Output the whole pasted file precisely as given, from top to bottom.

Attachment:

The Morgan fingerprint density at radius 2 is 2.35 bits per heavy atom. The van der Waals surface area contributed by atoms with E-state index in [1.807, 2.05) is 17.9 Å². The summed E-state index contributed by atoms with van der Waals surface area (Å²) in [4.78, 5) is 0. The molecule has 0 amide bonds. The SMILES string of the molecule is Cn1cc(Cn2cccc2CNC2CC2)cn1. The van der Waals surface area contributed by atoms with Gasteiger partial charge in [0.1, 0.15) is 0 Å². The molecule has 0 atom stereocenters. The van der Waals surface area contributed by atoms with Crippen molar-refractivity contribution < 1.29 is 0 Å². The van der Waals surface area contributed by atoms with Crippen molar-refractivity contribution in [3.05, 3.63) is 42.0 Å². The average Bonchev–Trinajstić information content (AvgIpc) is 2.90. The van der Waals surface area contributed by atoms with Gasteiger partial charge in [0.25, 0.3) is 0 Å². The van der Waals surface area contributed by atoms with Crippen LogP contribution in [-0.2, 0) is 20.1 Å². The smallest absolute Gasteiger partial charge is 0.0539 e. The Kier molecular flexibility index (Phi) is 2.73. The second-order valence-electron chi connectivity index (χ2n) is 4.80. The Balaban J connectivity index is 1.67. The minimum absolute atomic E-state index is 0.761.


The Morgan fingerprint density at radius 2 is 2.35 bits per heavy atom. The van der Waals surface area contributed by atoms with E-state index in [1.807, 2.05) is 17.9 Å². The summed E-state index contributed by atoms with van der Waals surface area (Å²) in [4.78, 5) is 0. The molecule has 0 amide bonds. The SMILES string of the molecule is Cn1cc(Cn2cccc2CNC2CC2)cn1. The van der Waals surface area contributed by atoms with Gasteiger partial charge in [0.1, 0.15) is 0 Å². The molecule has 0 atom stereocenters. The van der Waals surface area contributed by atoms with Crippen molar-refractivity contribution < 1.29 is 0 Å². The van der Waals surface area contributed by atoms with Crippen molar-refractivity contribution in [3.05, 3.63) is 42.0 Å². The average Bonchev–Trinajstić information content (AvgIpc) is 2.90. The van der Waals surface area contributed by atoms with Gasteiger partial charge in [0.25, 0.3) is 0 Å². The van der Waals surface area contributed by atoms with Crippen LogP contribution in [-0.2, 0) is 20.1 Å². The smallest absolute Gasteiger partial charge is 0.0539 e. The Kier molecular flexibility index (Phi) is 2.73. The second-order valence-electron chi connectivity index (χ2n) is 4.80. The Balaban J connectivity index is 1.67. The minimum absolute atomic E-state index is 0.761.